Understanding Vehicular Manslaughter in California
A San Diego man is facing criminal charges for vehicular manslaughter after he caused the death of an East Village woman in October. According to an eye-witness report, the man drove up to the woman and attempted to buy drugs from her. She leaned through his passenger side window and was in the middle of negotiating a deal when he began to drive away. The woman was dragged for 15 feet, her head hit the pavement, and then she was run over by the car.
In California, you can face criminal charges if your behavior causes the death of another person. When you intentionally kill another person you will face charges for homicide. When you unintentionally cause the death of another person, you are more likely to face charges for manslaughter. When you unintentionally kill another person while driving a motor vehicle, you will likely face charges for vehicular manslaughter.
Vehicular manslaughter, as defined in California Penal Code 192(c) PC, occurs when you:
- Drive a motor vehicle;
- While engaging in unlawful and/or negligent conduct; and
- Cause the death of another person.
As you can see, there are a variety of different scenarios that can result in criminal charges for vehicular manslaughter. As a result, the severity of the charges you face will depend on (a) whether you were engaged in unlawful conduct and (b) if your conduct is classified as ordinary or gross negligence.
Ordinary Negligence vs. Gross Negligence
The consequences of vehicular manslaughter are greater when a driver acts with gross negligence. Negligence occurs when you breach of a duty of care that is owed to others. As a driver on the road, you automatically assume a duty of care to other drivers on the road, pedestrians, and anyone else who could be harmed. This duty requires you to have a valid license, obey traffic laws, and generally operate the vehicle safely. A breach of this duty is considered negligence.
Gross negligence occurs when you knowingly act in a manner that creates a high risk of death or great bodily injury. This is greater than ordinary negligence, which occurs when you are merely careless or inattentive. The difference between gross negligence and ordinary negligence boils down to whether or not the conduct amounts to a “disregard for human life or the consequences of that action.”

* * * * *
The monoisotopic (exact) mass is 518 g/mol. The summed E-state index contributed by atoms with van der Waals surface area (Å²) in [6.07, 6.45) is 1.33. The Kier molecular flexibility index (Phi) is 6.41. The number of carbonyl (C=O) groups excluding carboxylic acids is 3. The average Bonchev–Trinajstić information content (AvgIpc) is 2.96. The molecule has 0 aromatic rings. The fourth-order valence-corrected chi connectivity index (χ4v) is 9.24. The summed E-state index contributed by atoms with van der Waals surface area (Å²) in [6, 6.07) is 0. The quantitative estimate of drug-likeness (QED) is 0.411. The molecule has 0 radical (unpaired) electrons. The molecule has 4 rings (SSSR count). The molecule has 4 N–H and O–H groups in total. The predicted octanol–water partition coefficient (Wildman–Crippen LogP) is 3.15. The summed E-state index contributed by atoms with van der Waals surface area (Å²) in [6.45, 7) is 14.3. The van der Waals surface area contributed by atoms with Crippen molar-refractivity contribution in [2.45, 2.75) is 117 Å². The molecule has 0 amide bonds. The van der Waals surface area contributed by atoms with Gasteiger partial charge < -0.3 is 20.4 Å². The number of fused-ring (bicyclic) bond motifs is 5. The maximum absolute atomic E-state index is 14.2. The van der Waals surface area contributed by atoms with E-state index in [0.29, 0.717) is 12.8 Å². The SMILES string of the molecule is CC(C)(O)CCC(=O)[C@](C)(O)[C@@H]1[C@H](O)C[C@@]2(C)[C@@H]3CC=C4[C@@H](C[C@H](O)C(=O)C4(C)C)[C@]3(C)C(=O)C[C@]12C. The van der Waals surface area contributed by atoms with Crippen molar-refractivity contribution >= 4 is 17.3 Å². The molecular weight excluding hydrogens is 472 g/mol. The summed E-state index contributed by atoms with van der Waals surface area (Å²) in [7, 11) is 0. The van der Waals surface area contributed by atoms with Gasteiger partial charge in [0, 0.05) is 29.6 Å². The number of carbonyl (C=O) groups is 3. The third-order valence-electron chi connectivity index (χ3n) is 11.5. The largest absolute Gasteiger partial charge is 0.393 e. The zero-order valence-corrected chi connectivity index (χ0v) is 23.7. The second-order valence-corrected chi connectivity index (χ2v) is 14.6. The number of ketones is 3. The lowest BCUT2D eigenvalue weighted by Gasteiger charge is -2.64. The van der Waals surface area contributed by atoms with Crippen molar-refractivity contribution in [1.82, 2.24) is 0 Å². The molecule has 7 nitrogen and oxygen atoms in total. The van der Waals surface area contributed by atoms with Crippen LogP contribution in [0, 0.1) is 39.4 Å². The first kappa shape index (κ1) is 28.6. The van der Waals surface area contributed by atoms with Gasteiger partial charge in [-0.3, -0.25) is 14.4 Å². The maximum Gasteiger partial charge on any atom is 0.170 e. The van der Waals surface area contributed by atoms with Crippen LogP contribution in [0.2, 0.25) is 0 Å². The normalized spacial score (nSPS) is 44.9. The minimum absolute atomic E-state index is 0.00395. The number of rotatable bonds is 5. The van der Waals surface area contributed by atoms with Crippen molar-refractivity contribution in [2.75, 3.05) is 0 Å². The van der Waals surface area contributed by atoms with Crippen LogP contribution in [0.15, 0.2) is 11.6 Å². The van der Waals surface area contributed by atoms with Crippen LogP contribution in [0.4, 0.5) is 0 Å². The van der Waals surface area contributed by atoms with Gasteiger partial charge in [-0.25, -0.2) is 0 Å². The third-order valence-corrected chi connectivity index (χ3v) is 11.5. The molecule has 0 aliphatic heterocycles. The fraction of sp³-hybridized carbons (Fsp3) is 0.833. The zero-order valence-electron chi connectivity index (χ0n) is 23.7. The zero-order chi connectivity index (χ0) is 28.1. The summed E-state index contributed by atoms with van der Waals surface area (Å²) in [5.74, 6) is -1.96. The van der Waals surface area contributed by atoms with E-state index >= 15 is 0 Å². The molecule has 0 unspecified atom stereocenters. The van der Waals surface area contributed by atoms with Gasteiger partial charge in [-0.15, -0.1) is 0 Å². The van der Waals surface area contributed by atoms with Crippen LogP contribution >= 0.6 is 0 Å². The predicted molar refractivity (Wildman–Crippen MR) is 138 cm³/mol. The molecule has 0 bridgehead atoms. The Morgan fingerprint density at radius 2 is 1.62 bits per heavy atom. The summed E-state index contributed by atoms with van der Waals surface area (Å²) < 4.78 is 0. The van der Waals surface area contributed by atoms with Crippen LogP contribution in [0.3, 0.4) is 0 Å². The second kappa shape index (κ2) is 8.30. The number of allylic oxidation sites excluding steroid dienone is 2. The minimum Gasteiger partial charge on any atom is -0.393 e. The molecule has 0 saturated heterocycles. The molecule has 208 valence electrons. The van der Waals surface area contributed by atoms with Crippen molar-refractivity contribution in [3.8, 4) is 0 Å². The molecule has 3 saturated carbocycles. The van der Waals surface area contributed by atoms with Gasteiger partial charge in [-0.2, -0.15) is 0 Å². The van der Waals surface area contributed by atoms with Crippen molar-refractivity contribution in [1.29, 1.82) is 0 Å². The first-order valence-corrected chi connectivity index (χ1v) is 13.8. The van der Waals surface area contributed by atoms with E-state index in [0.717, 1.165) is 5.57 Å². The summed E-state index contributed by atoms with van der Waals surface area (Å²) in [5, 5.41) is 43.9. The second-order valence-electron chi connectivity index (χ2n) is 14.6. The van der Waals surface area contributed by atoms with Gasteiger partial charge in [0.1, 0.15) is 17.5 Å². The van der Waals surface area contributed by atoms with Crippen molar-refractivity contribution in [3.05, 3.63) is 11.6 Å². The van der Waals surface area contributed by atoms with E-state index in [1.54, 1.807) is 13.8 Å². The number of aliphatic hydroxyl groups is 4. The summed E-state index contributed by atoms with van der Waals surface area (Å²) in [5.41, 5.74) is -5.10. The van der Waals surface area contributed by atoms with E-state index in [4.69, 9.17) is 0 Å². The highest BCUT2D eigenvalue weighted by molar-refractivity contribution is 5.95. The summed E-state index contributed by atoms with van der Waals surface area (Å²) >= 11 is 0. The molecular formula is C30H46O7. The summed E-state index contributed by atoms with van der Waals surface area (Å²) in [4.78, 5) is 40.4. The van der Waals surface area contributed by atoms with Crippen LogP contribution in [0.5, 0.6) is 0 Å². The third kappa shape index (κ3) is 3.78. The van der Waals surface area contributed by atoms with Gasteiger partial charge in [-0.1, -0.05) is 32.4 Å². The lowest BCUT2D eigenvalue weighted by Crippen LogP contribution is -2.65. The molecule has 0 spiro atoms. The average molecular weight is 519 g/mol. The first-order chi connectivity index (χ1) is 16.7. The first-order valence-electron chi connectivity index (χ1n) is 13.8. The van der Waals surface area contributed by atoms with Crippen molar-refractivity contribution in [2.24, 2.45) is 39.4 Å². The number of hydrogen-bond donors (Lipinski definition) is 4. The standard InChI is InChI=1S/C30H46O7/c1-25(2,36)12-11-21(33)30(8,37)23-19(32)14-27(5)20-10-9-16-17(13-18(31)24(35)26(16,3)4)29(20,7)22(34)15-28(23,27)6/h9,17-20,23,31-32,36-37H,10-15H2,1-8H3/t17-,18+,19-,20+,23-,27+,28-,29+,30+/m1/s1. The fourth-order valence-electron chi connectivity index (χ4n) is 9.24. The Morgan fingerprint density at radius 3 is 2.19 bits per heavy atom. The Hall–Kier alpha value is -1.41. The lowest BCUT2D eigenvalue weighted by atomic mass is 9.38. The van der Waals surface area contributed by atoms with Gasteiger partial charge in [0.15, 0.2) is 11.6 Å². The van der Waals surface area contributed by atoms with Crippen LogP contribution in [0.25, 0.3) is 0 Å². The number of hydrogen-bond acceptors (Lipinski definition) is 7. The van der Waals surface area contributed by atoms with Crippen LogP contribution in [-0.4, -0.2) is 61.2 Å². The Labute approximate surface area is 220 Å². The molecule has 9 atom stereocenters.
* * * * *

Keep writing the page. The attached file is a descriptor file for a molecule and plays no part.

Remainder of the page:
Whether conduct is ordinary or gross negligence will depend on the specific facts of a situation. Speeding is conduct that could be considered gross or ordinary negligence. If you are driving at 90 MPH in a 30 MPH zone, your conduct will likely be considered grossly negligent. If, on the other hand, you are driving at 40 MPG in a 30 MPH zone, your conduct will probably be classified as ordinary negligence.
Vehicular Manslaughter Penalties
Vehicular manslaughter can be charged as a misdemeanor or a felony in San Diego. The specific charge you face will depend on the facts and circumstances of your specific incident and your prior criminal record.
Misdemeanor Vehicular Manslaughter
Vehicular manslaughter can be charged as a misdemeanor when:
- Your conduct is classified as ordinary negligence and/or
- You commit a misdemeanor or infraction while driving.
In either case, your level of conduct does not rise to the level required to aggravate the charges. Texting and driving, for example, would probably result in misdemeanor vehicular manslaughter charges. The conduct is negligent, but probably is probably not severe enough to be considered gross negligence.
Misdemeanor vehicular manslaughter is punishable by one year in a San Diego County jail, $1,000 in criminal fines, and probation.
Felony Vehicular Manslaughter
Vehicular manslaughter will be charged as a felony when:
- Your conduct is classified as gross negligence.
Felony vehicular manslaughter is punishable by up to 6 years in a California state prison, $10,000 in fines, and probation.
It is important to know that if you commit are driving while committing a felony and cause death the felony-murder rule will apply. This means that you will face charges for homicide and not vehicular manslaughter.
In addition to time behind bars, fines, and probation, a conviction will also cause you to lose your driving privileges for a period of time. In most situations, your driving privileges will be suspended for at least a year.
Fighting Vehicular Manslaughter Charges in San Diego
Are you facing criminal charges for vehicular manslaughter in San Diego? Call the Law Office of Vikas Bajaj, APC for help. We have nearly two decades of legal experience and will fight to protect your future. We will thoroughly investigate your alleged crime and argue any legal defense that may help your case. Our aggressive approach often allows us to get the charges against our clients reduced or dismissed. Call our San Diego criminal defense attorneys today to schedule an initial consultation and learn more.
Law Office of Vikas Bajaj, APC
1230 Columbia Street Suite 565
San Diego, CA 92101